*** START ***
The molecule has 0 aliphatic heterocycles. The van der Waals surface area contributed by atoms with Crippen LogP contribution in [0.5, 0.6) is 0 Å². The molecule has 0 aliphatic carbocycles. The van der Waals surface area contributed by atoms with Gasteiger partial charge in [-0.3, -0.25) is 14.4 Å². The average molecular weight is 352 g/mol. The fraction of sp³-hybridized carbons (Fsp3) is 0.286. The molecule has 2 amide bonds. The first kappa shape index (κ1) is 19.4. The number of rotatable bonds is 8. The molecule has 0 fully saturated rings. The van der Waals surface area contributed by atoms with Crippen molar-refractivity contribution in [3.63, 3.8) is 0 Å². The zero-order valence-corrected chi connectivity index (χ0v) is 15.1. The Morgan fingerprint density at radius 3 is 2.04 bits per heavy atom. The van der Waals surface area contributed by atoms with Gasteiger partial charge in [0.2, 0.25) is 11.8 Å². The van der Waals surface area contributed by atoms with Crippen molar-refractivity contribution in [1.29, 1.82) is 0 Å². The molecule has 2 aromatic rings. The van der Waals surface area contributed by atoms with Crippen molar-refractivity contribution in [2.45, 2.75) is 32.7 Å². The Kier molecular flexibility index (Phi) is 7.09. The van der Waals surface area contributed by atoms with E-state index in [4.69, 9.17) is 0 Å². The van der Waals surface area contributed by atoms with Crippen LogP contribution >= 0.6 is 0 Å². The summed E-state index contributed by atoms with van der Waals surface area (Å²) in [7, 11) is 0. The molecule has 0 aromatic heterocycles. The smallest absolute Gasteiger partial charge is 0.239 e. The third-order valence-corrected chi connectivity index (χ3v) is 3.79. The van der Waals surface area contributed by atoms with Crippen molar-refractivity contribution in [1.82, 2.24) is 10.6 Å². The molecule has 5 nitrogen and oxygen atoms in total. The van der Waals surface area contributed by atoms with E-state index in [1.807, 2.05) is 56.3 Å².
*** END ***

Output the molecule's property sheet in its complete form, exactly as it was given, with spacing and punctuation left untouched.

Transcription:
The molecule has 0 aliphatic heterocycles. The van der Waals surface area contributed by atoms with Crippen LogP contribution in [0.5, 0.6) is 0 Å². The molecule has 0 aliphatic carbocycles. The van der Waals surface area contributed by atoms with Gasteiger partial charge in [-0.3, -0.25) is 14.4 Å². The average molecular weight is 352 g/mol. The fraction of sp³-hybridized carbons (Fsp3) is 0.286. The molecule has 2 amide bonds. The first kappa shape index (κ1) is 19.4. The number of rotatable bonds is 8. The molecule has 0 fully saturated rings. The van der Waals surface area contributed by atoms with Crippen molar-refractivity contribution in [3.63, 3.8) is 0 Å². The zero-order valence-corrected chi connectivity index (χ0v) is 15.1. The Morgan fingerprint density at radius 3 is 2.04 bits per heavy atom. The van der Waals surface area contributed by atoms with Gasteiger partial charge in [0.2, 0.25) is 11.8 Å². The van der Waals surface area contributed by atoms with Crippen molar-refractivity contribution in [1.29, 1.82) is 0 Å². The molecule has 2 aromatic rings. The van der Waals surface area contributed by atoms with Crippen molar-refractivity contribution in [2.45, 2.75) is 32.7 Å². The Kier molecular flexibility index (Phi) is 7.09. The van der Waals surface area contributed by atoms with E-state index in [4.69, 9.17) is 0 Å². The van der Waals surface area contributed by atoms with Crippen LogP contribution >= 0.6 is 0 Å². The summed E-state index contributed by atoms with van der Waals surface area (Å²) in [7, 11) is 0. The molecule has 0 aromatic heterocycles. The smallest absolute Gasteiger partial charge is 0.239 e. The third-order valence-corrected chi connectivity index (χ3v) is 3.79. The van der Waals surface area contributed by atoms with Crippen molar-refractivity contribution in [1.82, 2.24) is 10.6 Å². The molecule has 5 nitrogen and oxygen atoms in total. The van der Waals surface area contributed by atoms with E-state index in [1.807, 2.05) is 56.3 Å².